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Digital Imaging and Deconvolution: The ABCs of Seismic Exploration and Processing
Series Geophysical References Series
Title Digital Imaging and Deconvolution: The ABCs of Seismic Exploration and Processing
Author Enders A. Robinson and Sven Treitel
Chapter 8
DOI http://dx.doi.org/10.1190/1.9781560801610
ISBN 9781560801481
Store SEG Online Store

A solid consists of many small particles. Elastic waves transfer energy from one point to another by the movements of those small particles. The particles themselves are not transported; they only vibrate with small displacements about their respective equilibrium (or rest) positions. Their vibrational movements can propagate energy in the form of a wave. A wave is an energy-transport phenomenon that transports energy through a medium without transporting matter. Any particular small particle simply vibrates about its own rest position while the wave is passing, and it returns to its rest position and remains there after the wave has passed. The initial energy that created the wave spreads out with the wave. An electromagnetic wave is nature’s way of transporting energy from one place to another at the speed of light.

A homogeneous, isotropic rock has two critical physical parameters: its density and its wave velocity v. The product of these two parameters gives the acoustic impedance or characteristic impedance Z; that is, the acoustic impedance is . Next, we shall learn how the reflection coefficient and the transmission coefficient at an interface depend on the respective impedances on each side of the interface.

Most seismic interpretation is done in terms of models involving the propagation of P-waves (also called compressional waves) through a sequence of rock formations. In many cases, but by no means in all cases, it is appropriate as a first approximation to assume that each formation is homogeneous and isotropic.

A seismic wave represents an interchange between kinetic and potential energy. The kinetic energy comes from the physical motion of the particles, and the potential energy comes from their relative positions with respect to the interparticle elastic (or restoring) forces. The rest position of each particle can be taken as the origin of a 3D coordinate system. The particle vibrates around this rest position. At any instant, we can measure in principle the particle’s velocity and, if we wish, the particle’s acceleration. We also can measure the degree of compression of the particles in the form of a pressure or stress.

In the case of a homogeneous isotropic solid, physical theory tells us that we need only two quantities for a complete specification of the wave motion resulting from the particle motion. In seismic work, it is convenient to take the particle velocity and the pressure as these two quantities. Particle velocity is a vector in a 3D coordinate system, whereas pressure is a scalar. To simplify, we shall restrict ourselves to P-waves traveling in the vertical direction, so particle velocity becomes a scalar too.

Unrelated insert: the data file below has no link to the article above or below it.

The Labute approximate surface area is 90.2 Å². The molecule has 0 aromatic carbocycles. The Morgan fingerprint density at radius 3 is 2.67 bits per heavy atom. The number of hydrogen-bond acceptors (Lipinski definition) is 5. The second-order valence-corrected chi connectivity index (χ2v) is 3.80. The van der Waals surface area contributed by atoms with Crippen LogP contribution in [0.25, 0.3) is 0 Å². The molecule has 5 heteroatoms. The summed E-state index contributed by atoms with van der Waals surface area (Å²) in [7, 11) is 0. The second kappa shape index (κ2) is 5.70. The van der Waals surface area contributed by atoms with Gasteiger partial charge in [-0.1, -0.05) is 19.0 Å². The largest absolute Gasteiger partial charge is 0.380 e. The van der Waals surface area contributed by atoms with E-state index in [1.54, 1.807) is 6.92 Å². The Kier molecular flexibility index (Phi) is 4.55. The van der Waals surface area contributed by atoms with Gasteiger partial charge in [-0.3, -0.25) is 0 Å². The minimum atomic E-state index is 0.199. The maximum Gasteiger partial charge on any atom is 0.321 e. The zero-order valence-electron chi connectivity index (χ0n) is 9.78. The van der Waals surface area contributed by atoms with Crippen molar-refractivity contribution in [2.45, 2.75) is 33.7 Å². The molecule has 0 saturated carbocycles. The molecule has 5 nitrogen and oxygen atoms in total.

A seismic trace is a graph of amplitude versus time. Each trace is equal to the sum of the downgoing wave motion plus the upcoming wave motion at the sensor. In marine work, the hydrophone measures pressure, so the amplitude of a marine seismic trace indicates pressure. In land work, the geophone measures particle velocity, so the amplitude of a land seismic trace represents particle velocity. In a given homogeneous isotropic medium, let V (which we simply call the particle-velocity disturbance) denote the solution of the wave equation for particle velocity. Let p (which we simply call the pressure disturbance) denote the solution of the wave equation for pressure. Let D denote the downgoing component of the particle-velocity disturbance, and let U denote the upgoing component of the particle-velocity disturbance. Similarly, let d denote the downgoing component of the pressure disturbance, and let u denote the upgoing component of the pressure disturbance. Thus, we have the two equations V = D + U and p = d + u for particle velocity and for pressure, respectively.

Various conventions are used for pressure waves and particle-velocity waves. Let us use the Berkhout convention (Berkhout, 1987[1]). Berkhout’s first equation, d = ZD, says that the downgoing pressure wave has the same polarity as does the downgoing particle-velocity wave, and it says that the two are related by a scale factor given by the acoustic impedance Z. His second equation, u = –ZU, says that the upgoing pressure wave has the opposite polarity to that of the upgoing particle-velocity wave, and it says that both also are related by the same scale factor.


  1. Berkhout, A. J., 1987, Applied seismic wave theory: Elsevier.

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Introduction Reflection coefficients and transmission coefficients
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Wavelets Wavelet Processing

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